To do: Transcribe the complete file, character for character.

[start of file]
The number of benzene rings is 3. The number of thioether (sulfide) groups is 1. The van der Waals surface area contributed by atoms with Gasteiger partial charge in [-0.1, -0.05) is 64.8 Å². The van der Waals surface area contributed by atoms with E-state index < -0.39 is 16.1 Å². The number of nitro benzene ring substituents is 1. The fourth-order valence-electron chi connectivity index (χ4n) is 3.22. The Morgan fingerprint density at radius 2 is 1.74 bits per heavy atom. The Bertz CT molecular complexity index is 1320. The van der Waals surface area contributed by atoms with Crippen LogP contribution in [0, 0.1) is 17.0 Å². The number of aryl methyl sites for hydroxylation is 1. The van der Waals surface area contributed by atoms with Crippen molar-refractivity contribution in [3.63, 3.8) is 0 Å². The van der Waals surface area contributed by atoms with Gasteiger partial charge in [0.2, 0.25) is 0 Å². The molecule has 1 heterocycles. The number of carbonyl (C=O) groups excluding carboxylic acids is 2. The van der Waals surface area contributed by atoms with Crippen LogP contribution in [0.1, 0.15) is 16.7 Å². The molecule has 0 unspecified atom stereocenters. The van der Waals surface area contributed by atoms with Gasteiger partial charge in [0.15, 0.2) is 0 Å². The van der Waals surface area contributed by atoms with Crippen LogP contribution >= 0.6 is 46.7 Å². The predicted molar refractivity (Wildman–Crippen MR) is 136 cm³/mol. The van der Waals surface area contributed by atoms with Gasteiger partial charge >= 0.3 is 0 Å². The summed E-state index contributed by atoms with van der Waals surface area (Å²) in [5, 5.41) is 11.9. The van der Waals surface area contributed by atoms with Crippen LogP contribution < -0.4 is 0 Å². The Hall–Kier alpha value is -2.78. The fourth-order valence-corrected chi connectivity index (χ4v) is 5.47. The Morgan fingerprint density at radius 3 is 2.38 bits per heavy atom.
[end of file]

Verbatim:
The number of benzene rings is 3. The number of thioether (sulfide) groups is 1. The van der Waals surface area contributed by atoms with Gasteiger partial charge in [-0.1, -0.05) is 64.8 Å². The van der Waals surface area contributed by atoms with E-state index < -0.39 is 16.1 Å². The number of nitro benzene ring substituents is 1. The fourth-order valence-electron chi connectivity index (χ4n) is 3.22. The Morgan fingerprint density at radius 2 is 1.74 bits per heavy atom. The Bertz CT molecular complexity index is 1320. The van der Waals surface area contributed by atoms with Crippen LogP contribution in [0, 0.1) is 17.0 Å². The number of aryl methyl sites for hydroxylation is 1. The van der Waals surface area contributed by atoms with Crippen molar-refractivity contribution in [3.63, 3.8) is 0 Å². The van der Waals surface area contributed by atoms with Gasteiger partial charge in [0.2, 0.25) is 0 Å². The molecule has 1 heterocycles. The number of carbonyl (C=O) groups excluding carboxylic acids is 2. The van der Waals surface area contributed by atoms with Crippen LogP contribution in [0.1, 0.15) is 16.7 Å². The molecule has 0 unspecified atom stereocenters. The van der Waals surface area contributed by atoms with Gasteiger partial charge in [0.15, 0.2) is 0 Å². The van der Waals surface area contributed by atoms with Crippen LogP contribution >= 0.6 is 46.7 Å². The predicted molar refractivity (Wildman–Crippen MR) is 136 cm³/mol. The van der Waals surface area contributed by atoms with Gasteiger partial charge >= 0.3 is 0 Å². The summed E-state index contributed by atoms with van der Waals surface area (Å²) in [5, 5.41) is 11.9. The van der Waals surface area contributed by atoms with Crippen LogP contribution < -0.4 is 0 Å². The Hall–Kier alpha value is -2.78. The fourth-order valence-corrected chi connectivity index (χ4v) is 5.47. The Morgan fingerprint density at radius 3 is 2.38 bits per heavy atom.